Array BioPharma (ARRY) Has a Potential Blockbuster Melanoma Drug On Its Hands
2/10/2017 7:40:35 AM
February 10, 2017
By Mark Terry,
BioSpace.com Breaking News Staff
There are any number of high-risk, high-reward biopharma companies with potential big hits or misses this year. Examples include Esperion Therapeutics (ESPR), GlycoMimetics (GLYC), Seattle Genetics (SGEN), and Array BioPharma (ARRY). Todd Campbell, writing for The Motley Fool, talks about why Array BioPharma (ARRY) might be the one to watch.
Mostly it comes down to drugs for melanoma.
According to the National Cancer Institute (NCI), there are 76,000 new melanoma cases diagnosed each year and many will die within five years.
Array has filed with the U.S. Food and Drug Administration (FDA) for binimetinib, a MEK inhibitor for advanced melanoma patients with NRAS-mutation. “It also,” Campbell writes, “plans to file for approval of a combination therapy for BRAF mutation patients that includes binimetinib and another drug, encorafenib, a BRAF inhibitor. If approved, binimetinib could be used in about 20 percent of melanoma patients, and binimetinib and encorafenib could be used in about half of all melanoma patients.”
In Phase III trials, patients receiving binimetinib every three weeks had 2.8 months of progression-free survival. And patients that received the drug who had previously been treated with immunotherapy had progression-free survival of 5.5 months as opposed to 1.6 months on dacabarzine.
Campbell writes, “In BRAF-mutation patients, patients receiving encorafenib and binimetinib had progression-free survival of 14.9 months, while patients receiving Roche Holdings’ Zelboraf had progression-free survival of 7.3 months.”
So how much is this drug worth to Array? Who knows? But Campbell notes there’s a good possibility it would be nine figures. “Existing therapies cost $10,000 per month or more, and as a result, Roche (RHHBY) and Novartis (NVS)’ are reporting hundreds of millions in sales for their two-drug combinations. In 2016, Roche reported Zelboraf sales of $215 million and Cotellic sales of about $45 million, at current exchange rates. Meanwhile, Novartis reported a combined $178 million in Mekinist and Tafinlar sales in the fourth quarter.”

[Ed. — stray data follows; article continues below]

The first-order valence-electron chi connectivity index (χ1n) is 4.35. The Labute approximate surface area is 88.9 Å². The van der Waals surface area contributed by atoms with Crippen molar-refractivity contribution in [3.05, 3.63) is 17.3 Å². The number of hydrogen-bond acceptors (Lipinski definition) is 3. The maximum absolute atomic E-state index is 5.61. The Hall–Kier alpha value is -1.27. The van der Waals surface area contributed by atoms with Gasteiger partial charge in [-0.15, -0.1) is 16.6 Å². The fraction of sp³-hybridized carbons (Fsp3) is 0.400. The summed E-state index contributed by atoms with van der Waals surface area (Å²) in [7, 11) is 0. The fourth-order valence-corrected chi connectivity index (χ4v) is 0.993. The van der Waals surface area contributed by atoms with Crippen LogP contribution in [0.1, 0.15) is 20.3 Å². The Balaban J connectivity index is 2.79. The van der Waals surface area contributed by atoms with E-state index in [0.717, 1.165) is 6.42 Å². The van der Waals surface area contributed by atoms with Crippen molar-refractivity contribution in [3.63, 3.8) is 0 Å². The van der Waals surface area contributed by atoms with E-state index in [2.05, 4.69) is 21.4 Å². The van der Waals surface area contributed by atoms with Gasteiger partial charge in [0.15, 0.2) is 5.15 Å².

Array projects the MEK/BRAF inhibitor market at about $1 billion per year.
Campbell thinks the future of treatment for melanoma is likely to be three-drug combination therapies that use a MEK inhibitor, a BRAF inhibitor, and a checkpoint inhibitor. And companies such as Roche are looking at those combinations. It has an ongoing trial using Zelboraf and Cotellic with its checkpoint inhibitor, Tecentriq. Array is evaluating binimetinib and encoraffenib with Keytruda.
If approved, Array’s drug could be part of the first-in-line treatment for patients with advanced melanoma.
The company’s stock is currently trading at $11.98, but it’s been on the climb for a while now and recently took a big jump. It gained 17.38 percent yesterday, largely on the basis of its fiscal second-quarter 2017 earnings report.
Much of that good news revolves around a timeline for a new drug application (NDA) for binimetinib and encorafenib. Array, after discussions with the FDA, expects to submit the application in June or July of this year.
Corey Renauer, also writing for The Motley Fool today, says, “If it earns a widely expected approval, investors will want to keep an eye on its sales trajectory for hints of the combination’s performance. Following today’s run-up, Array’s market cap of around $2.1 billion suggests further upside ahead if its combination becomes a popular new option for melanoma patients worldwide.”
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